Monthly Jobs Reports Are Watched Closely, But How Meaningful Are They?
STEVE INSKEEP, HOST:
Later this morning, the Labor Department releases its monthly jobs report. Now, market analysts believe that about 180,000 jobs were added to payrolls in July. The payroll number is closely watched by Wall Street and the Federal Reserve. But as NPR's Yuki Noguchi reports, economists are not so sure how much it means.
YUKI NOGUCHI, BYLINE: Alan Blinder, a professor at Princeton and a former Fed vice chairman, says there's something most Americans don't know about the labor market.
ALAN BLINDER: Every single month, 5 million jobs get destroyed - either people quitting or getting fired. And a little more than 5 million get created.
NOGUCHI: So when job numbers fluctuate by 100,000, in the scheme of things, that's not much. Blinder says the numbers are more meaningful when you look at them over the long run - a yearly average, for example. The monthly numbers garner a lot of attention anyway because they're the best data available to get a snapshot of where the labor market is. Andrew Chamberlain, chief economist for job site Glassdoor, agrees the net job growth headline isn't necessarily significant.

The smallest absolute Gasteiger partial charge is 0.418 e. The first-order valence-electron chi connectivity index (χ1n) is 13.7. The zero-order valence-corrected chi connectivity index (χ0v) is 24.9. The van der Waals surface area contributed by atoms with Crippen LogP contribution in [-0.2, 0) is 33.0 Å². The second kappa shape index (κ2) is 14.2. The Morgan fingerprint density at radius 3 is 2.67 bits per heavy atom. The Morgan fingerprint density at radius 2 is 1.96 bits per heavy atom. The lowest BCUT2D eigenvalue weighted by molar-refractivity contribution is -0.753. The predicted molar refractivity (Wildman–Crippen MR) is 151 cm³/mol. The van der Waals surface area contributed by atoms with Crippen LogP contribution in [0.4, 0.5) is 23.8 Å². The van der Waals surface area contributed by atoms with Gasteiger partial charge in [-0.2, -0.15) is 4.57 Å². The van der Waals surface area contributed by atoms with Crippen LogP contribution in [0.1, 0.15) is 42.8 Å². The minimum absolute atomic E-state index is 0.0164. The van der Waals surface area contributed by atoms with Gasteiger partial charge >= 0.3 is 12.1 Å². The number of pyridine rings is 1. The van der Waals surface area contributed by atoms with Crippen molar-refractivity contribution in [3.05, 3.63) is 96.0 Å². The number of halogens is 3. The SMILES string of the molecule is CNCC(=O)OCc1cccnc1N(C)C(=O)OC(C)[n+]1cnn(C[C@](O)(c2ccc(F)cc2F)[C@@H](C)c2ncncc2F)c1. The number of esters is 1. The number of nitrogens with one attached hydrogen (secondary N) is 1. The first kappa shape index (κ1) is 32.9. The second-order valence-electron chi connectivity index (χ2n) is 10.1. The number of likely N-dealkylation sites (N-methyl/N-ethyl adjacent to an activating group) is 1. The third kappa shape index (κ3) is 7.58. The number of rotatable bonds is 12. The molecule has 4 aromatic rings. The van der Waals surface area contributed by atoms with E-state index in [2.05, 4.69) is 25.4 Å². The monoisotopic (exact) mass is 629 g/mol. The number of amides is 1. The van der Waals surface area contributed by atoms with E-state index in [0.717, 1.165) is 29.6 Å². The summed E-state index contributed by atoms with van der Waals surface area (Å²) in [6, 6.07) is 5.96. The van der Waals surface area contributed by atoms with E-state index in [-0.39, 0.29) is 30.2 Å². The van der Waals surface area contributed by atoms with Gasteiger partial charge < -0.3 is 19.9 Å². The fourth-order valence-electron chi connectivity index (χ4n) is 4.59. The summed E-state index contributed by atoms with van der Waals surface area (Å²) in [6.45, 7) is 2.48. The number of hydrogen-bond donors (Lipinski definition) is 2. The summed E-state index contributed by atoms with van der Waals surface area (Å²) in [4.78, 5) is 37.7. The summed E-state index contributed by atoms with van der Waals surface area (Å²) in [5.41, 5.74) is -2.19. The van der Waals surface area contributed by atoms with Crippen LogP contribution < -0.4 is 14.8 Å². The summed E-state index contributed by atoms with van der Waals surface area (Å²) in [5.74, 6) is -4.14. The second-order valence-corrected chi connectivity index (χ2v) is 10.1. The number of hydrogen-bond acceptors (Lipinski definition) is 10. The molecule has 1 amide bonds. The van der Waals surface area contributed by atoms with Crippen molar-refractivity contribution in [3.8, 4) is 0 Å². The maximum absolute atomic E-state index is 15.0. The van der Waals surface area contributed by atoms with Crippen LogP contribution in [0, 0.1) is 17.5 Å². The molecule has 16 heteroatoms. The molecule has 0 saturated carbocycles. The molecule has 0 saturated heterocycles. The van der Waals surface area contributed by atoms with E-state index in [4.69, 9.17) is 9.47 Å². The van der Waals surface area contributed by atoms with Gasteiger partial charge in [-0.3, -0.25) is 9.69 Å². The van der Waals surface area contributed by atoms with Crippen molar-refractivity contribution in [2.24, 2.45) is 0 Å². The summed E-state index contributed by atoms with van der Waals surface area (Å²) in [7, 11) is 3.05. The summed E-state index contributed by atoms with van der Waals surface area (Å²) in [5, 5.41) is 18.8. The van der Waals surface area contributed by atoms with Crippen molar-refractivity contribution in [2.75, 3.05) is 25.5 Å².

ANDREW CHAMBERLAIN: The monthly jobs report has very little day-to-day impact on people's lives. Unless you work in finance, it essentially has no impact on you at all.
NOGUCHI: Whereas, he says, the numbers you don't hear about - the creation and destruction of jobs - are, in a macro-economic, sense very important.
CHAMBERLAIN: That job churning is hugely important for prosperity over time. For the economy to continue to progress, we need to lead unproductive firms contract and die off. And we need to let innovative, well-run companies expand.
NOGUCHI: Chamberlain says this month, he expects the job report's importance to be mostly psychological.
CHAMBERLAIN: Economically, not that important but psychologically essential as we get close to a presidential election.
NOGUCHI: If the report affects how people feel about the economy, it might affect how they vote. Yuki Noguchi, NPR News, Washington.
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